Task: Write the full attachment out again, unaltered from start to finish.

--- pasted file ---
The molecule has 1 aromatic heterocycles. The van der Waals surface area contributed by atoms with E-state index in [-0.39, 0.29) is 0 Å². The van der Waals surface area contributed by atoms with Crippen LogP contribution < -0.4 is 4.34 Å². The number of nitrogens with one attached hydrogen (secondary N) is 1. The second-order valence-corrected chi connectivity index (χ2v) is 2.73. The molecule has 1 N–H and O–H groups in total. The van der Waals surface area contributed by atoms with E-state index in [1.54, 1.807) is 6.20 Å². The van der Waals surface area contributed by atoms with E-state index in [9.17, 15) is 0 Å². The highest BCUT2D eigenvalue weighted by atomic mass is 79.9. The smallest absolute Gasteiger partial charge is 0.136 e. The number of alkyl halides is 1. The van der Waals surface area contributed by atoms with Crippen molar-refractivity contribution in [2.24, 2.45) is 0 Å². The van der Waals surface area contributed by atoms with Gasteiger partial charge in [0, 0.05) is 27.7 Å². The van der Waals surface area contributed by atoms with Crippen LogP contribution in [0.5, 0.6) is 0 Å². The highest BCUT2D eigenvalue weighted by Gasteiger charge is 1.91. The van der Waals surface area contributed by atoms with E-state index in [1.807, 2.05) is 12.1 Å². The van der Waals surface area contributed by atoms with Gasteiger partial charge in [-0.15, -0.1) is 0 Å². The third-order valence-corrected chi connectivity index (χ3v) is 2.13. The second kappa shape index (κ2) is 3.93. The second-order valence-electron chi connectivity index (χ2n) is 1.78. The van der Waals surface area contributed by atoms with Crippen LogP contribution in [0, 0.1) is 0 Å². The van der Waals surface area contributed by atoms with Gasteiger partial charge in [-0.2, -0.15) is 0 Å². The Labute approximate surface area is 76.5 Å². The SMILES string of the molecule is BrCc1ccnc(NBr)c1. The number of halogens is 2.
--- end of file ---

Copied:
The molecule has 1 aromatic heterocycles. The van der Waals surface area contributed by atoms with E-state index in [-0.39, 0.29) is 0 Å². The van der Waals surface area contributed by atoms with Crippen LogP contribution < -0.4 is 4.34 Å². The number of nitrogens with one attached hydrogen (secondary N) is 1. The second-order valence-corrected chi connectivity index (χ2v) is 2.73. The molecule has 1 N–H and O–H groups in total. The van der Waals surface area contributed by atoms with E-state index in [1.54, 1.807) is 6.20 Å². The van der Waals surface area contributed by atoms with E-state index in [9.17, 15) is 0 Å². The highest BCUT2D eigenvalue weighted by atomic mass is 79.9. The smallest absolute Gasteiger partial charge is 0.136 e. The number of alkyl halides is 1. The van der Waals surface area contributed by atoms with Crippen molar-refractivity contribution in [2.24, 2.45) is 0 Å². The van der Waals surface area contributed by atoms with Gasteiger partial charge in [0, 0.05) is 27.7 Å². The van der Waals surface area contributed by atoms with Crippen LogP contribution in [0.5, 0.6) is 0 Å². The highest BCUT2D eigenvalue weighted by Gasteiger charge is 1.91. The van der Waals surface area contributed by atoms with E-state index in [1.807, 2.05) is 12.1 Å². The van der Waals surface area contributed by atoms with Gasteiger partial charge in [-0.15, -0.1) is 0 Å². The third-order valence-corrected chi connectivity index (χ3v) is 2.13. The second kappa shape index (κ2) is 3.93. The second-order valence-electron chi connectivity index (χ2n) is 1.78. The van der Waals surface area contributed by atoms with Crippen LogP contribution in [0, 0.1) is 0 Å². The van der Waals surface area contributed by atoms with Gasteiger partial charge in [-0.2, -0.15) is 0 Å². The Labute approximate surface area is 76.5 Å². The SMILES string of the molecule is BrCc1ccnc(NBr)c1. The number of halogens is 2.